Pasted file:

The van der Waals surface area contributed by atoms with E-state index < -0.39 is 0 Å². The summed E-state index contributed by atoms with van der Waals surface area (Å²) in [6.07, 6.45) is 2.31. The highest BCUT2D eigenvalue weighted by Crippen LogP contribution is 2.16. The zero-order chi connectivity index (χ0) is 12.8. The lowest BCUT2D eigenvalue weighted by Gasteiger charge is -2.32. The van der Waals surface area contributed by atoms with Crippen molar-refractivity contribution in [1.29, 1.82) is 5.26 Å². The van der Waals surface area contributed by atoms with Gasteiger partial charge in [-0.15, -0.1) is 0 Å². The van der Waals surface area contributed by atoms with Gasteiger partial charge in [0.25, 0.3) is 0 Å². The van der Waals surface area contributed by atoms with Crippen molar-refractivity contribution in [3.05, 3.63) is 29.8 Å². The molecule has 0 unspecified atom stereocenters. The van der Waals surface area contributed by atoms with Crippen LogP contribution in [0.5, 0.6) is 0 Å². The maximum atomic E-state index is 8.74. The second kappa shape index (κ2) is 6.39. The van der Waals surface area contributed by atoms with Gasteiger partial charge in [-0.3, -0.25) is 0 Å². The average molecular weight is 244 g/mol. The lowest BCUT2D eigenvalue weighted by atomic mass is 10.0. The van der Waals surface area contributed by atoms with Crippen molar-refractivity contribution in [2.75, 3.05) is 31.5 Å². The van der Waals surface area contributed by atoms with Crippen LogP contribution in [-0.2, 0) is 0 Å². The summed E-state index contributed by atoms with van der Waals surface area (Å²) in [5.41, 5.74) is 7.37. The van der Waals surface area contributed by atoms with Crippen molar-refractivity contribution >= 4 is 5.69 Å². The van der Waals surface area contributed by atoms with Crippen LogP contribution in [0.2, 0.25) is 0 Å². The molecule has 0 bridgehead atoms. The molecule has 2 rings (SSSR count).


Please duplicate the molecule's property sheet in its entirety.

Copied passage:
The van der Waals surface area contributed by atoms with E-state index < -0.39 is 0 Å². The summed E-state index contributed by atoms with van der Waals surface area (Å²) in [6.07, 6.45) is 2.31. The highest BCUT2D eigenvalue weighted by Crippen LogP contribution is 2.16. The zero-order chi connectivity index (χ0) is 12.8. The lowest BCUT2D eigenvalue weighted by Gasteiger charge is -2.32. The van der Waals surface area contributed by atoms with Crippen molar-refractivity contribution in [1.29, 1.82) is 5.26 Å². The van der Waals surface area contributed by atoms with Gasteiger partial charge in [-0.15, -0.1) is 0 Å². The van der Waals surface area contributed by atoms with Gasteiger partial charge in [0.25, 0.3) is 0 Å². The van der Waals surface area contributed by atoms with Crippen molar-refractivity contribution in [3.05, 3.63) is 29.8 Å². The molecule has 0 unspecified atom stereocenters. The van der Waals surface area contributed by atoms with Crippen LogP contribution in [0.5, 0.6) is 0 Å². The maximum atomic E-state index is 8.74. The second kappa shape index (κ2) is 6.39. The van der Waals surface area contributed by atoms with Gasteiger partial charge in [-0.3, -0.25) is 0 Å². The average molecular weight is 244 g/mol. The lowest BCUT2D eigenvalue weighted by atomic mass is 10.0. The van der Waals surface area contributed by atoms with Crippen molar-refractivity contribution in [2.75, 3.05) is 31.5 Å². The van der Waals surface area contributed by atoms with Crippen LogP contribution in [-0.2, 0) is 0 Å². The summed E-state index contributed by atoms with van der Waals surface area (Å²) in [5.41, 5.74) is 7.37. The van der Waals surface area contributed by atoms with Crippen molar-refractivity contribution >= 4 is 5.69 Å². The van der Waals surface area contributed by atoms with Crippen LogP contribution in [0.2, 0.25) is 0 Å². The molecule has 0 bridgehead atoms. The molecule has 2 rings (SSSR count).